Zurich, June 1, 2011 (Reuters) -
Zurich, June 1, 2011 (Reuters) –
FIFA President Sepp Blatter was re-elected onWednesday, despite allegations of corruption. The head of the German Soccer Federation, Theo Zwanziger, had called for an investigation into the circumstances surrounding the vote that chose Qatar, to host the 2022 World Cup.
Two top FIFA executives, Mohamed bin Hammam and FIFA Vice President Jack Warner, were suspended in the wake of allegations they were offered bribes.
Before the FIFA meeting on Wednesday, Zwanziger raised the prospect of a review of the selection process to scrutinize the corruption allegations.
“There is a considerable degree of suspicion that one cannot simply sweep aside, and I would expect that awarding this World Cup under these conditions needs to be re-examined,” Zwanziger told German television.
Major FIFA sponsors including Coca-Cola, Adidas, Visa and the airline Emirates have expressed their concern about the allegations, saying they have tarnished the image of soccer.
Coca-Cola, sponsor of the World Cup since 1978, said it found the claims of vote-buying in the build up to the election of FIFA president “distressing.”
“We have every expectation that FIFA will resolve this situation in an expedient and thorough manner,” said Petro Kacur, a spokesman for the beverage giant.
Adidas said the repeated allegations of corruption “are neither good for the image of football, nor FIFA itself.”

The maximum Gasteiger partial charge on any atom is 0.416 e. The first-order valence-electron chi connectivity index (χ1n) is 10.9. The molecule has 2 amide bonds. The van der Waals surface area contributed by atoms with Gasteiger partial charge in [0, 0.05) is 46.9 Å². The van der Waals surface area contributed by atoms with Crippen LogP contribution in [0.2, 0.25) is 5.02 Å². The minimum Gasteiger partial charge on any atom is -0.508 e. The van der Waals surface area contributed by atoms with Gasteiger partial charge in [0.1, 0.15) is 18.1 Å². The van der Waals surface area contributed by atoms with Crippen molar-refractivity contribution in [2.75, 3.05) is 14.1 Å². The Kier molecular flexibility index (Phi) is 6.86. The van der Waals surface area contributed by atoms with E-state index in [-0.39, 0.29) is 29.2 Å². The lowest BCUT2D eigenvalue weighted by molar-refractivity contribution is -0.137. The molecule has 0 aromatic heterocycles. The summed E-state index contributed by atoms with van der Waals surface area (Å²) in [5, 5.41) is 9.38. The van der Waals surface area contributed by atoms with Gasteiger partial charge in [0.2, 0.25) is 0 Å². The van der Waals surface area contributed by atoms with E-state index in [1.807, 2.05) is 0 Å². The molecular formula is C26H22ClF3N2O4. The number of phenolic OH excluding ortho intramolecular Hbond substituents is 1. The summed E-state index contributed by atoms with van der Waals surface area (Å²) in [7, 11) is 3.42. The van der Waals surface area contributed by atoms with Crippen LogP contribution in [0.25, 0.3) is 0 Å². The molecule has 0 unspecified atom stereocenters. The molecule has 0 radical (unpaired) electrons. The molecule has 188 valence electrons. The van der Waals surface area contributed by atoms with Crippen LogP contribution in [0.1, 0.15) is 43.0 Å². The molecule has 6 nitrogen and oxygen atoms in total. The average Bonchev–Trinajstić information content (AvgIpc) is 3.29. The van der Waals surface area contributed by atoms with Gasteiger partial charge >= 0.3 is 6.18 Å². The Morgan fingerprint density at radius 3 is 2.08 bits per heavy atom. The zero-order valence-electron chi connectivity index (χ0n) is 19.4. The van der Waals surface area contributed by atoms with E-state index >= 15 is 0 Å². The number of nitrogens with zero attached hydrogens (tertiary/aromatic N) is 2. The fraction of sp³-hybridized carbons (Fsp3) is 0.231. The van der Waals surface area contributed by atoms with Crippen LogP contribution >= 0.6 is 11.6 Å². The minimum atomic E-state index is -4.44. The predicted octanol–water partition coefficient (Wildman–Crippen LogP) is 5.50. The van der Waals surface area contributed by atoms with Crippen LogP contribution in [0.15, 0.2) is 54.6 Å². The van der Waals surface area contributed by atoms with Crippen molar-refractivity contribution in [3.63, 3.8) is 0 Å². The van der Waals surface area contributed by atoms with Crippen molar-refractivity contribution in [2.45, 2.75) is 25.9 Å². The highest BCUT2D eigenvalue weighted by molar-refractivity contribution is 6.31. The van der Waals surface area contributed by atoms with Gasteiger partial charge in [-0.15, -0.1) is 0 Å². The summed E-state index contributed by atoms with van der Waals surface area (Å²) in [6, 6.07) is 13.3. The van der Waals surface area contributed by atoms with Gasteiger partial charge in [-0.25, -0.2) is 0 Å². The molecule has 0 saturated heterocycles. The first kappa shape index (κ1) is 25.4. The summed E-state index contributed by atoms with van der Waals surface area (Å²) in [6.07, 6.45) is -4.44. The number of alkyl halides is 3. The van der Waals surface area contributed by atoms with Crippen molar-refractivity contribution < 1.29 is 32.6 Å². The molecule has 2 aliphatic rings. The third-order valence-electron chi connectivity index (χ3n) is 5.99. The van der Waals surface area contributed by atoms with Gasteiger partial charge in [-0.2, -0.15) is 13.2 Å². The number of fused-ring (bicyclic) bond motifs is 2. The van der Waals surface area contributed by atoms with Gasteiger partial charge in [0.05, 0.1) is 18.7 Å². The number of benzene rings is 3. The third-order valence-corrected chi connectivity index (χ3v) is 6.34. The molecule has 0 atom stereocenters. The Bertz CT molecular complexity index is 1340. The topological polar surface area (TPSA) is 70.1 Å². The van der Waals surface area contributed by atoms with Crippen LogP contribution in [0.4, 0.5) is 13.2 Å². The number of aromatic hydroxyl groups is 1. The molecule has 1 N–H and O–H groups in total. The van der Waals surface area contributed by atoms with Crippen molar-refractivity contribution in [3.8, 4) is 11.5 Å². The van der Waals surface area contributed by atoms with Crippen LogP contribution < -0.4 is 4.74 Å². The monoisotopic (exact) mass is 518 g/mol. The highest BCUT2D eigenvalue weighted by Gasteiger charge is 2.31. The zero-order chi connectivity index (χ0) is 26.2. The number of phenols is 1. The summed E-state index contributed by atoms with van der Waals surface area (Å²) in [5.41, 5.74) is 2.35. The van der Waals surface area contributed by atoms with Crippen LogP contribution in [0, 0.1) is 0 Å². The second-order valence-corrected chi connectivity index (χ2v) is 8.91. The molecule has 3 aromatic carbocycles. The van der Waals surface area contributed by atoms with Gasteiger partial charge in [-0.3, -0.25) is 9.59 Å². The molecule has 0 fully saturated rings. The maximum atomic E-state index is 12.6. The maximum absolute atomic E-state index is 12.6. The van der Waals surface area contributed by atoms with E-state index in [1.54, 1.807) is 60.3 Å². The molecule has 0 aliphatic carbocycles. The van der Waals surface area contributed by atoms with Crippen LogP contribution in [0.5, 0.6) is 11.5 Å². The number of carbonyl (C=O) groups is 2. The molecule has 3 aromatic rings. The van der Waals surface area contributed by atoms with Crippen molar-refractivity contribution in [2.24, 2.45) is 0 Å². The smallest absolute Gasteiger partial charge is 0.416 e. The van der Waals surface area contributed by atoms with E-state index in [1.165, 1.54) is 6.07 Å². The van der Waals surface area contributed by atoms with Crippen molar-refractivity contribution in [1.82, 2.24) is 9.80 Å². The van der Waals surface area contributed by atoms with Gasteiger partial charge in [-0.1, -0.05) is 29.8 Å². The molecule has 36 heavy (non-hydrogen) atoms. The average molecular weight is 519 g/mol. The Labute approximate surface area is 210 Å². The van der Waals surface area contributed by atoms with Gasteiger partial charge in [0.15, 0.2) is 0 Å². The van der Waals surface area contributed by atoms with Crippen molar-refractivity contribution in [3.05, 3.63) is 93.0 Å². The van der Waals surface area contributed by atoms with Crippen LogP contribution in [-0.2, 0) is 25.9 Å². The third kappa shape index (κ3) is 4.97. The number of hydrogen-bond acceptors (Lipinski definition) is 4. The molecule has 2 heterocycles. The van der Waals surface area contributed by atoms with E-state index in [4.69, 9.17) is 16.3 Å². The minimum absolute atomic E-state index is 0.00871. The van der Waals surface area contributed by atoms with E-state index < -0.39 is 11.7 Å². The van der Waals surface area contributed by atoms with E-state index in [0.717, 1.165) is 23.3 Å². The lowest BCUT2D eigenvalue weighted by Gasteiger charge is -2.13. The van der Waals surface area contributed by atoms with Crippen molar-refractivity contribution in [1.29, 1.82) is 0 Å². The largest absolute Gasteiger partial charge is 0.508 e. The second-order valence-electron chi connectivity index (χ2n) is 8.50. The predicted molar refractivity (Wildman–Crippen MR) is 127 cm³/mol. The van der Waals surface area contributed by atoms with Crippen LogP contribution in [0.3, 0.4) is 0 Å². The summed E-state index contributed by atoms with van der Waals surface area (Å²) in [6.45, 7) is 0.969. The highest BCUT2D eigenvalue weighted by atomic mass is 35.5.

Responding to the concerns, Blatter vowed in his opening remarks at the conference on Wednesday to overhaul the selection system and to have future World Cup venues chosen in a full membership vote, rather than by the executive committee.
Bin Hammam was the only other candidate in the June 1 election for FIFA president. His withdrawal from the race left Blatter unopposed to win his fourth term in the job.
England urges postponement
The English Football Association (FA) on Tuesday called on FIFA to postpone the presidential election, so that “any alternative reforming candidate” had the opportunity to run against Blatter.
Although Blatter was cleared by FIFA’s ethics committee of any wrongdoing, the FA said in a statement refering to the executive committee that “a series of allegations relating to FIFA ExCo members made it difficult to support either candidate.”
Zwanziger himself is running for a seat on FIFA’s executive committee and said he would be willing to look into the corruption charge
David Bernstein, chairman of the FA, said they would abstain from the FIFA presidential vote since there was “a lack of transparency and accountability” in the organization.
The English FA has been supported by the Scottish FA and is looking for more support from other national organizations.
Under FIFA rules, they need support from 75 percent of the 208 national members of FIFA’s Congress to bring about a postponement of the election. The English and Scottish move, however, was unlikely to gather the momentum needed, since Blatter still enjoys considerable support within FIFA.